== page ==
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Nasal response to inhaled histamine measured by acoustic rhinometry in infants

journal contribution
posted on 1994-01-01, 00:00 authored by S Kano, O F Pedersen, Peter SlyPeter Sly
Aerosolized histamine, delivered via a face mask, is commonly used to evaluate bronchial reponsiveness in infants. To investigate nasal response to inhaled histamine we have measured nasal passage geometry in 32 infants by the use of acoustic reflections. Satisfactory data were obtained from only 17 infants (12 males, 5 females, 6.6 ± 4.4 months), because of awakening prior to completing the study in the remaining 15 infants. Acoustic rhinometry provided nasal cavity volume at 4 cm from the entrance of the nostril (VO4), the minimum cross‐sectional area (Amin), and the distance from the nostril to Amin (Dmin). Nasal geometry and lung function (maximum expiratory functional residual capacity [VmaxFRC] were measured before and immediately after a histamine challenge test using rapid thoratic compression. The histamine aerosols decreased both VO4 and Amin significantly by a mean of 17% and 13%, respectively (P < 0.001). There was a small, but significant increase (mean = 0.19 cm) of Dmin in the right side only, indicating a posterior dislocation of the narrowest site with swelling of the mucous membrane. In general, we found a dose‐response relationship in grouped data, with a greater fall in VO4 with increasing dose of histamine, but there was no correlation between percent fall in VO4 and VmaxFRC. This pilot study suggests that histamine aerosol affects nasal cavity geometry and that of acoustic rhinometry in infants and children warrants further investigation. Pediatr Pulmonol. 1994; 17:312–319. © 1994 Wiley‐Liss, Inc. Copyright © 1994 Wiley‐Liss, Inc., A Wiley Company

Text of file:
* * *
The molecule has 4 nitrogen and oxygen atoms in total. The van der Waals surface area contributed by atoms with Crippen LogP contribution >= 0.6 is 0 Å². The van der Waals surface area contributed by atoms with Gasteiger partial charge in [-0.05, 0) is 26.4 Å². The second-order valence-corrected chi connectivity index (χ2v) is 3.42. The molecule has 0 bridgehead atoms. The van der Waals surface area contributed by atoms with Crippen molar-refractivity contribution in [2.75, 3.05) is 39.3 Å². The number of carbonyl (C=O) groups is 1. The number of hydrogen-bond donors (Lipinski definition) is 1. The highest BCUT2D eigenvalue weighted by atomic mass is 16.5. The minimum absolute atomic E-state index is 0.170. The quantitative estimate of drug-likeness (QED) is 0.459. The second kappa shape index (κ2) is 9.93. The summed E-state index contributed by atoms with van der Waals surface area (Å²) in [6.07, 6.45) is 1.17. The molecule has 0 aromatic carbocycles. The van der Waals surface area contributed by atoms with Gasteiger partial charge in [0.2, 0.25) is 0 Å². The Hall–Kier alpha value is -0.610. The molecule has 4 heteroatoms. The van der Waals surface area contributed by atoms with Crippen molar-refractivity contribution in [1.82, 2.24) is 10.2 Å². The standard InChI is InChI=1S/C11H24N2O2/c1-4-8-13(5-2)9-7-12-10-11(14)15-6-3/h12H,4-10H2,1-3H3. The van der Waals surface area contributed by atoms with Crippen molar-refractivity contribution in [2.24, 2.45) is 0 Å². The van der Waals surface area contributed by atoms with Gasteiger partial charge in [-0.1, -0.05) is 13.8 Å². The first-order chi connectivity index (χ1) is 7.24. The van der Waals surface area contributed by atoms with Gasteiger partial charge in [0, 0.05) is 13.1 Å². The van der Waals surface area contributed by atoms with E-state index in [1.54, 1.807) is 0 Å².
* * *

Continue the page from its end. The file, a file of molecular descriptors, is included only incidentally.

Pediatric Pulmonology






312 - 319